On the surface, live auto racing is a lot like sex—not much of a spectator sport. You sit in your seat (or scout out a spot to stand), drink overpriced beer, watch cars whizz by on the strip of racetrack in front of you and by the end of the day, your wallet is empty.
After attending this year’s Honda Indy in Toronto, I was amazed that over 30,000 motorsport fans would make their way to the track to watch a sporting event they can’t actually see because no matter where you sit or stand, it’s impossible to get a view of the entire track. It’s also impossible to know who’s winning the race, unless you’re following the race you’re watching live on your iPhone. Watching at home seems like a more logical solution—it’s comfortable, you won’t miss a single second of the action, and the beer is cheaper—but logical isn’t always the best solution.
Auto racing, bull fighting and mountain climbing are the only real sports…all the others are games.
This is isn’t golf, it’s auto racing. It’s not about comfort—it’s about adrenaline. Live motorsport offers an experience that you can’t get from your living room sofa—the smell of burning rubber and high octane racing fuel that permeates the air, the sound roaring engines, and the experience of being part of the high-intensity atmosphere with 30,000 other passionate fans. Fans who take racing very, very seriously. Fans who are racing each turn vicariously through the eyes of their favourite driver because danger is intriguing.
If everything seems under control, you’re not going fast enough.
Danger is an integral part of the attraction. In Indy Car the top speed is over 300km/hr and wheels are often inches away from each other as drivers jockey for top spot. Any minor miscalculation can be catastrophic, which is why there is a tight bond between human and machine—they race as one. Human is fearless, pushing until he’s reached the edge of disaster and machine is tuned to perfect precision in order to be responsive, predictable and reliable.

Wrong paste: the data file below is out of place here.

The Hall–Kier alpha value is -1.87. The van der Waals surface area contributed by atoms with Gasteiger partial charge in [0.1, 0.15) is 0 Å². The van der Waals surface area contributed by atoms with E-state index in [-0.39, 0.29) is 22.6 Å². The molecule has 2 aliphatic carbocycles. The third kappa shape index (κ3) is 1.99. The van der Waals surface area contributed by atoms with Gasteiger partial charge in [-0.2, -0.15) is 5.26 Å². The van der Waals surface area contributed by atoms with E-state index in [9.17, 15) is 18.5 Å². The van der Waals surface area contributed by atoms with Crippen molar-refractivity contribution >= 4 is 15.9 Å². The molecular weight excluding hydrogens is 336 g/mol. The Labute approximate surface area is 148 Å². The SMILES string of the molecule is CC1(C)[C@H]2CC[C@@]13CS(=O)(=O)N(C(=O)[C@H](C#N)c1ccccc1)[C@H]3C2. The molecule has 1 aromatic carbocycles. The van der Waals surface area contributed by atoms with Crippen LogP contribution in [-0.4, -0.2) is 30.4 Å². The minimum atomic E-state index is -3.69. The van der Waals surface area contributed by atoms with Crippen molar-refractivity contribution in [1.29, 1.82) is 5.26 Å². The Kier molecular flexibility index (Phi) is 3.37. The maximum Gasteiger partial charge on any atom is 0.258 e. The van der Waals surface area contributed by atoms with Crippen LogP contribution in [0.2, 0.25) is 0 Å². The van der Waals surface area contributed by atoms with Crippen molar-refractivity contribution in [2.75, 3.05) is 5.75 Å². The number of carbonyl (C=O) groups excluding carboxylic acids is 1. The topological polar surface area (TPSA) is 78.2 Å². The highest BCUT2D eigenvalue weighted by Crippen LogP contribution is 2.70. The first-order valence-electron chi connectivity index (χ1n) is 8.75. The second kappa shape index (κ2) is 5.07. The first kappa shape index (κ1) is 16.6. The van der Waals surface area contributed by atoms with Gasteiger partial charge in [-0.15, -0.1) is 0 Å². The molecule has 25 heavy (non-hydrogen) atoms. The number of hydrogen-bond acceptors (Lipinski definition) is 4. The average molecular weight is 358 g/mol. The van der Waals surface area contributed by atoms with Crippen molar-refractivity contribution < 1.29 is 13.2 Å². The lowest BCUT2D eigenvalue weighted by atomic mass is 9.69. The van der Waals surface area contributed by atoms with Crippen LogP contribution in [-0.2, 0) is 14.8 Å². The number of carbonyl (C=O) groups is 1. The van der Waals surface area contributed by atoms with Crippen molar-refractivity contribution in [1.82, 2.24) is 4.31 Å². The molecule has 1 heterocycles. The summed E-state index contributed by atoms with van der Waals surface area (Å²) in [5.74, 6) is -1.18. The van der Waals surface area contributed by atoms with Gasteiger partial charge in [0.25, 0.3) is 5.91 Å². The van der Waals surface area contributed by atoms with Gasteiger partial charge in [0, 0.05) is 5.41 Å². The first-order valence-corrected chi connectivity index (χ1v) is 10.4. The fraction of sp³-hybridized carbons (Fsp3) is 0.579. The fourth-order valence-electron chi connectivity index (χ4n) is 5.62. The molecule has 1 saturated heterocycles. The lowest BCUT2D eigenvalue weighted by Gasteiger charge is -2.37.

Naturally many safety measures are in place during a race—drivers wear safety harnesses, fire-resistant suits and helmets; the cars have a crash-protection cages; there were safety workers at every turn; and most importantly, nobody on the track is drunk or texting—but the question “why put your life on the line in a sport where you know you could get killed,” still lingers.
Being second is to be the first of the ones who lose.
As humans most of us have a an urge to be faster than everyone else. Whatever it is we’re doing, we want to do it first and better than the rest of the pack, but most of us aren’t willing to risk our lives for to be win. Once the pedal is pushed to the floor, the adrenaline and concentration take over, and the driver enters what some refer to as the “racing high”. The background noises of ordinary life are muted and taken over by thoughts of how to pass the car in front of you. It’s addictive.
When I was in F1, sex was safe and motor racing was dangerous.
Truth is, racing will never be 100% safe, STIs have alway been around and sports and be enjoyed in many different ways. Some love watching from the grandstands, others pay extra to get into the VIP areas and many prefer to simply turn on the television and watch from the sofa, but nothing can get the adrenaline flowing like sitting in the cockpit, and accelerating to the finish yourself…so I’ve been told.